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Family-funded reverse mortgage can help elderly parents keep home

Nation’s Housing
Many senior homeowners with equity in their homes but insufficient income to handle expenses over the long term consider reverse mortgages.
(Ulrich Baumgarten, U. Baumgarten via Getty Images)

WASHINGTON — Could there be a way to help senior homeowners with their cash flow needs without saddling them — and ultimately their families — with high costs?

That’s a key question at a time when millions of seniors are flooding into their post-retirement years, many of them with equity in their homes but insufficient income to handle expenses over the long term. If they want to stay in their homes, they can opt for a government-insured reverse mortgage, which may provide them cash in exchange for repayment plus interest after they die, move out or sell. Or they can apply for a home equity line of credit from a bank.

But there are problems with both choices. The dominant government-insured reverse mortgage program comes with high upfront lender fees, mortgage insurance premiums and newly toughened financial qualification requirements. A home equity credit line may be difficult for seniors to obtain because they cannot qualify on credit or debt-to-income grounds in today’s stricter underwriting environment.

As of Friday nationwide, however, some seniors had a new option — one that ties into increasingly popular “peer-to-peer” lending. It’s a family-funded reverse mortgage known as the “Caregiver” loan. It allows any number of children and grandchildren to pool resources to provide a flexible line of credit at interest rates far below what commercial reverse mortgage lenders charge and with far fewer hassles. In intra-family lending, there’s no bank or mortgage company. Family members are the bank.


Here’s a simplified example: Say you and two siblings want to help Mom and Dad, who are in their late 70s. You and your siblings are all doing well enough that you have at least some cash to spare. Ultimately, you want to retain your parents’ house for the estate once your parents pass away, keep costs to a minimum and only sell the property when you, not a faraway bank, choose to.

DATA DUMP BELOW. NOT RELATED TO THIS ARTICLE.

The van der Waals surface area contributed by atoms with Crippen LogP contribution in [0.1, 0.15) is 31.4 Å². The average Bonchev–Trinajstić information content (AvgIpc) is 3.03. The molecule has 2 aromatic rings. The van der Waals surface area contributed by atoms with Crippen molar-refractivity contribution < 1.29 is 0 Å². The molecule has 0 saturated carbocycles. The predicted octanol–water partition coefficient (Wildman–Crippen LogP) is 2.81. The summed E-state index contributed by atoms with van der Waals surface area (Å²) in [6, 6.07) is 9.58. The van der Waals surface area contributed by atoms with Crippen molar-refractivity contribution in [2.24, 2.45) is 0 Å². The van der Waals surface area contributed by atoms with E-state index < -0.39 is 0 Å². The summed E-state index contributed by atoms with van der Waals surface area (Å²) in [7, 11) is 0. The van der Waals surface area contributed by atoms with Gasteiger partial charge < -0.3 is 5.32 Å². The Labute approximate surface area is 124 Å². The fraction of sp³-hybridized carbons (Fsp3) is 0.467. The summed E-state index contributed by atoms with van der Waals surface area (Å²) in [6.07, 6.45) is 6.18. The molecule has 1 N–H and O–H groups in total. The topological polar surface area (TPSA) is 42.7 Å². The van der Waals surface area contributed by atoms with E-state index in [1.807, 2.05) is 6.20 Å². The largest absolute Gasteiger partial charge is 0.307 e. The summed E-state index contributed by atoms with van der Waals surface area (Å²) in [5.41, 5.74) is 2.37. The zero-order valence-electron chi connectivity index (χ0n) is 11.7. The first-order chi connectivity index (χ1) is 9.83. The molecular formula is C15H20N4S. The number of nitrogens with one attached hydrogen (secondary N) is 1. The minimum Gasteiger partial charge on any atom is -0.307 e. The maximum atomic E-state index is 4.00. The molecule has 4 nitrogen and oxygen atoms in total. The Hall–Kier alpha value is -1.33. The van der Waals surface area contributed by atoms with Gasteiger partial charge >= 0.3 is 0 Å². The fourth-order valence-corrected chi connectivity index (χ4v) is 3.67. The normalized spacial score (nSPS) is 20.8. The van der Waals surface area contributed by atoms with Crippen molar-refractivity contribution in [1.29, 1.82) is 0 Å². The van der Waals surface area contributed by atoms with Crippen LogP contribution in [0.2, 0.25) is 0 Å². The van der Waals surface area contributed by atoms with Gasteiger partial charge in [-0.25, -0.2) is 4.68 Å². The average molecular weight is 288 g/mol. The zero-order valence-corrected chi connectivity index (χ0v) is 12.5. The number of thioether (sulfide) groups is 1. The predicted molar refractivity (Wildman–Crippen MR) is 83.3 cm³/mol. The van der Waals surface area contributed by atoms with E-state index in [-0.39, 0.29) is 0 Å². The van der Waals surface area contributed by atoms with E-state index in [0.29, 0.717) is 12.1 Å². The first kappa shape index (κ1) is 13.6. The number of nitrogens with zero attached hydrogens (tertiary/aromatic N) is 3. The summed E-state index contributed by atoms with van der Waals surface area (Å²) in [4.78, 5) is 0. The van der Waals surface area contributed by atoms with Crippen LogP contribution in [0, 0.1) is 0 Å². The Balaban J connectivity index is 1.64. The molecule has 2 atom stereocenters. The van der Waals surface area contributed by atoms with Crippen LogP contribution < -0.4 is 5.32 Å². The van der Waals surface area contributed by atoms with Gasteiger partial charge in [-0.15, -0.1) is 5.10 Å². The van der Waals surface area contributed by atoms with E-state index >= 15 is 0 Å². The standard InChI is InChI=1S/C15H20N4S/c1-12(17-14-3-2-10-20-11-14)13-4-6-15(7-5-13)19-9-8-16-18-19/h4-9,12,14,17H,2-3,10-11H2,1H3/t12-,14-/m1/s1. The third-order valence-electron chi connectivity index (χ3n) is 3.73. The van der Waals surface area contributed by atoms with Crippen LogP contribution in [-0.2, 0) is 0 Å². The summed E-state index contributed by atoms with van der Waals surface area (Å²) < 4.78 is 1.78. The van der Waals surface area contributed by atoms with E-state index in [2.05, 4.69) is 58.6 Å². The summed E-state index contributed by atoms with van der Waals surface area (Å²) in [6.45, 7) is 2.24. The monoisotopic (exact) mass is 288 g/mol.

So you sit down with Mom and Dad and determine that, at least for the foreseeable future, they will need about $1,500 in additional income a month. You and your siblings agree to apportion the payments among yourselves in some way, maybe a commitment of $500 a month each for a period of years. You also pick an interest rate that achieves a good result for you and your parents — say 3% annually. That’s much lower than a commercial lender could charge but higher than what you’ve been earning on your bank deposits or money market funds. There are no required fees upfront — hey, it’s Mom and Dad.

What you need at this stage is help with putting all the details of your agreement into a legally binding reverse mortgage, recordable at the local courthouse. Enter National Family Mortgage, a Massachusetts company that has helped facilitate and service nearly $290 million in intra-family home loans in recent years — typically parents helping kids buy first homes. Now National Family is expanding its menu to include reverse mortgages.

Timothy Burke, founder and chief executive, says the “Caregiver” concept is in response to requests by existing clients to come up with a plan that helps with the financial needs of the post-retirement years. National Family does not lend money itself. Instead it helps structure and customize lending arrangements among relatives — documentation, accounting, recordation, closing and servicing for home loans made by relatives who wish to “keep the money in the family.”


For reverse mortgages, it offers step-by-step assistance online plus a calculator that allows participants to see how various contribution and disbursement arrangements would play out over time. National Family’s fee for its services: a flat $2,500.

Can there be complications and downsides to an intra-family reverse mortgage? Absolutely. Though agreements can be custom-tailored to almost any family’s needs, the fact remains that family members don’t always agree, don’t always get along.

To handle this, the loan documents structured by National Family can make provisions for various eventualities, such as when individual co-lenders have to drop out or reduce their contributions. Mom and Dad might forget to pay their property taxes or homeowner insurance — somebody needs to be in charge of handling unexpected expenses.

Though not mandatory, Burke recommends that total loan commitments not exceed 65% of current home value, and that all participants consult with professional financial advisors before signing on.

Does this sort of deal work for every family? Hardly. But if you think it might fit for yours, check out the details at

Distributed by Washington Post Writers Group.

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